The dry matter content differed considerably according to the strains used. In Experiment 1, for example, there were significant differences between the casing containing coconut fibre (high dry matter content
of mushrooms) and those containing wood fibre and
both kinds of peat. In Experiment 2 the wood fibre differed from the other casings as regards the dry matter
content of the mushrooms, except from that containing
black peat, which, in turn, also differed from the mixtures containing pine bark and coconut fibre. In Experiment 3, differences were only significant between
black peat and coconut fibre.
As regards mushroom texture, no significant differences were observed between the mixtures in any of
the experiments.
The protein content of mushrooms did not differ significantly between casings in Experiment 1 and only
differed between coconut fibre and sphagnum peat in
Experiment 2. In Experiment 3 the differences were
between pine bark on the one hand and sphagnum blonde peat and wood fibre on the other.
The soluble solids (SS) also varied with the experiment in question. In Experiment 1, for example, the
casing that included black peat provided the highest
values, although without significant differences with
respect to the values obtained with sphagnum peat and
wood fibre. In Experiment 2, the mixtures containing
black peat and wood fibre were responsible for the highest SS values, which differed significantly from the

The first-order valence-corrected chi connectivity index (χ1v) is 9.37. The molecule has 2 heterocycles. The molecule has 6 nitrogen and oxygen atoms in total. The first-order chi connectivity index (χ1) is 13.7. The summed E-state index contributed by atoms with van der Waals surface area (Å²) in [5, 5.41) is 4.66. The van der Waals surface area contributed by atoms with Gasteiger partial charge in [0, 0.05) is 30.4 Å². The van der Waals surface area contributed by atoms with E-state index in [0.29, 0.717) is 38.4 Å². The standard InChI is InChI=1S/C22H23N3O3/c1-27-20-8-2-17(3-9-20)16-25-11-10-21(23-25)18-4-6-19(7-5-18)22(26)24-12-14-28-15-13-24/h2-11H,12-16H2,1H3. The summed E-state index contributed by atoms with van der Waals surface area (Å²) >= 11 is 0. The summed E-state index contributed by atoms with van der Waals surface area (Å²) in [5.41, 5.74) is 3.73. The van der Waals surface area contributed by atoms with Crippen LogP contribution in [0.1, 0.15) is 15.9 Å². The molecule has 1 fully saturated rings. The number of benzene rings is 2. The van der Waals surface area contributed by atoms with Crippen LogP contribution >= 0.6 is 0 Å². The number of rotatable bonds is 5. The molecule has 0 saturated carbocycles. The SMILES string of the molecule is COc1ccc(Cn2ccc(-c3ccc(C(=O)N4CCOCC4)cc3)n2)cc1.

rest. In Experiment 3, black peat again produced the
mushrooms with the highest SS values, although significantly different only from the samples grown with
sphagnum blonde peat and coconut fibre.
The ash content was highest with pine bark and coconut fibre in Experiment 1 although, in the case of
the latter, without signif icant differences from the
sphagnum blonde pleat; in Experiment 2 the wood fibre mixture produced the lowest ash values, but without significant differences from the black peat; Experiment 3 produced signif icant differences only
between coconut fibre and wood fibre.
The last parameter evaluated, pH, did not differ significantly between the casings used in Experiment 1
but did so between wood fibre on the one hand and pine bark and sphagnum peat on the other in Experiment
2. In Experiment 3 there were only significant differences between the two types of peat used.
To the Consejería de Agricultura de Castilla-La
Mancha, the Diputación Provincial de Cuenca and Recomsa S.C.L., for enabling us to carry out the present
work, as part of their agreement for agricultural investigation and experimentation.
ANICC (Association Nationale Interprofessionnelle du